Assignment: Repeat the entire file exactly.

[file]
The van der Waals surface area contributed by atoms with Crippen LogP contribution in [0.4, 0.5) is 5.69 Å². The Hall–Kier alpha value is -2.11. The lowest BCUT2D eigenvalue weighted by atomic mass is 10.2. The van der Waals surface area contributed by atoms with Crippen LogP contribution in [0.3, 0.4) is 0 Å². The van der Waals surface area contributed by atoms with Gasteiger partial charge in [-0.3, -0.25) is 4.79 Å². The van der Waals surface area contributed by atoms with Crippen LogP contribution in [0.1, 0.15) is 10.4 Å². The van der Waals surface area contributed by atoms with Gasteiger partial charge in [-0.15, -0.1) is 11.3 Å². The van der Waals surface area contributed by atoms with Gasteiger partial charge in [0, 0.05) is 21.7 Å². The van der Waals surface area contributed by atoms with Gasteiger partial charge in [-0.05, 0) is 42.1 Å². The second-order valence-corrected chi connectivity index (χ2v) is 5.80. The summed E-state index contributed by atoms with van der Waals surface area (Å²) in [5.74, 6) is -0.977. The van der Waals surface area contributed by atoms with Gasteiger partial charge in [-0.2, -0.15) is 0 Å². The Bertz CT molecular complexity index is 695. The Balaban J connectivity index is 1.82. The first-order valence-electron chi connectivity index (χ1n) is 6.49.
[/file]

The van der Waals surface area contributed by atoms with Crippen LogP contribution in [0.4, 0.5) is 5.69 Å². The Hall–Kier alpha value is -2.11. The lowest BCUT2D eigenvalue weighted by atomic mass is 10.2. The van der Waals surface area contributed by atoms with Crippen LogP contribution in [0.3, 0.4) is 0 Å². The van der Waals surface area contributed by atoms with Gasteiger partial charge in [-0.3, -0.25) is 4.79 Å². The van der Waals surface area contributed by atoms with Crippen LogP contribution in [0.1, 0.15) is 10.4 Å². The van der Waals surface area contributed by atoms with Gasteiger partial charge in [-0.15, -0.1) is 11.3 Å². The van der Waals surface area contributed by atoms with Gasteiger partial charge in [0, 0.05) is 21.7 Å². The van der Waals surface area contributed by atoms with Gasteiger partial charge in [-0.05, 0) is 42.1 Å². The second-order valence-corrected chi connectivity index (χ2v) is 5.80. The summed E-state index contributed by atoms with van der Waals surface area (Å²) in [5.74, 6) is -0.977. The van der Waals surface area contributed by atoms with Gasteiger partial charge in [-0.2, -0.15) is 0 Å². The Bertz CT molecular complexity index is 695. The Balaban J connectivity index is 1.82. The first-order valence-electron chi connectivity index (χ1n) is 6.49.